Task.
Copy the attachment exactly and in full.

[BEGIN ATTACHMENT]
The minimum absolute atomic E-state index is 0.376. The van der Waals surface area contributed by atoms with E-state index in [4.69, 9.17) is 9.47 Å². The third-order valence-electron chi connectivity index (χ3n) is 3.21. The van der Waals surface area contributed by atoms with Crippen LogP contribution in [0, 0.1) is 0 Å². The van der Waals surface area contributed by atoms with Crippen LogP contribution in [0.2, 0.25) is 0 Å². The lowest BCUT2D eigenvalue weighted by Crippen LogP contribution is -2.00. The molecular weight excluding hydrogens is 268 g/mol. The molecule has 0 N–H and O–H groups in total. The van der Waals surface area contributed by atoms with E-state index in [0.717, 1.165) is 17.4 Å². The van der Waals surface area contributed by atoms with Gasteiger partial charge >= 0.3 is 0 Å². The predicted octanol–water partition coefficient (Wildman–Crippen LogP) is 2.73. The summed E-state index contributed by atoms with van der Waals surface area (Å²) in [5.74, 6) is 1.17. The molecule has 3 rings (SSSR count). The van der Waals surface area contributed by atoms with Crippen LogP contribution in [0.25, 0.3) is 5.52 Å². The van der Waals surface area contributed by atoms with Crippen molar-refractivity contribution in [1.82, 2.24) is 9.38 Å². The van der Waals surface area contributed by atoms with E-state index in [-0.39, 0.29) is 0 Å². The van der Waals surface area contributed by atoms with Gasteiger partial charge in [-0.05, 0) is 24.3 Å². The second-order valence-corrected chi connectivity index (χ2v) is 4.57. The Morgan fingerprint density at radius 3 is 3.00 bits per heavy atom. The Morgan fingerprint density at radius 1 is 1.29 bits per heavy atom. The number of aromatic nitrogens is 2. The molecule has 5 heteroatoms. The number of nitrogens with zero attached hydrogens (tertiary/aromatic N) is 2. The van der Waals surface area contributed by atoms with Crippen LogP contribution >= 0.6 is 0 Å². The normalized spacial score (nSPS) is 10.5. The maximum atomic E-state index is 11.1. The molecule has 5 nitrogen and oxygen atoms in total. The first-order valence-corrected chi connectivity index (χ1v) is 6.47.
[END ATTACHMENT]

The minimum absolute atomic E-state index is 0.376. The van der Waals surface area contributed by atoms with E-state index in [4.69, 9.17) is 9.47 Å². The third-order valence-electron chi connectivity index (χ3n) is 3.21. The van der Waals surface area contributed by atoms with Crippen LogP contribution in [0, 0.1) is 0 Å². The van der Waals surface area contributed by atoms with Crippen LogP contribution in [0.2, 0.25) is 0 Å². The lowest BCUT2D eigenvalue weighted by Crippen LogP contribution is -2.00. The molecular weight excluding hydrogens is 268 g/mol. The molecule has 0 N–H and O–H groups in total. The van der Waals surface area contributed by atoms with E-state index in [0.717, 1.165) is 17.4 Å². The van der Waals surface area contributed by atoms with Gasteiger partial charge >= 0.3 is 0 Å². The predicted octanol–water partition coefficient (Wildman–Crippen LogP) is 2.73. The summed E-state index contributed by atoms with van der Waals surface area (Å²) in [5.74, 6) is 1.17. The molecule has 3 rings (SSSR count). The van der Waals surface area contributed by atoms with Crippen LogP contribution in [0.25, 0.3) is 5.52 Å². The van der Waals surface area contributed by atoms with Crippen molar-refractivity contribution in [1.82, 2.24) is 9.38 Å². The van der Waals surface area contributed by atoms with E-state index in [-0.39, 0.29) is 0 Å². The van der Waals surface area contributed by atoms with Gasteiger partial charge in [-0.05, 0) is 24.3 Å². The second-order valence-corrected chi connectivity index (χ2v) is 4.57. The Morgan fingerprint density at radius 3 is 3.00 bits per heavy atom. The Morgan fingerprint density at radius 1 is 1.29 bits per heavy atom. The number of aromatic nitrogens is 2. The molecule has 5 heteroatoms. The number of nitrogens with zero attached hydrogens (tertiary/aromatic N) is 2. The van der Waals surface area contributed by atoms with Crippen LogP contribution >= 0.6 is 0 Å². The normalized spacial score (nSPS) is 10.5. The maximum atomic E-state index is 11.1. The molecule has 5 nitrogen and oxygen atoms in total. The first-order valence-corrected chi connectivity index (χ1v) is 6.47.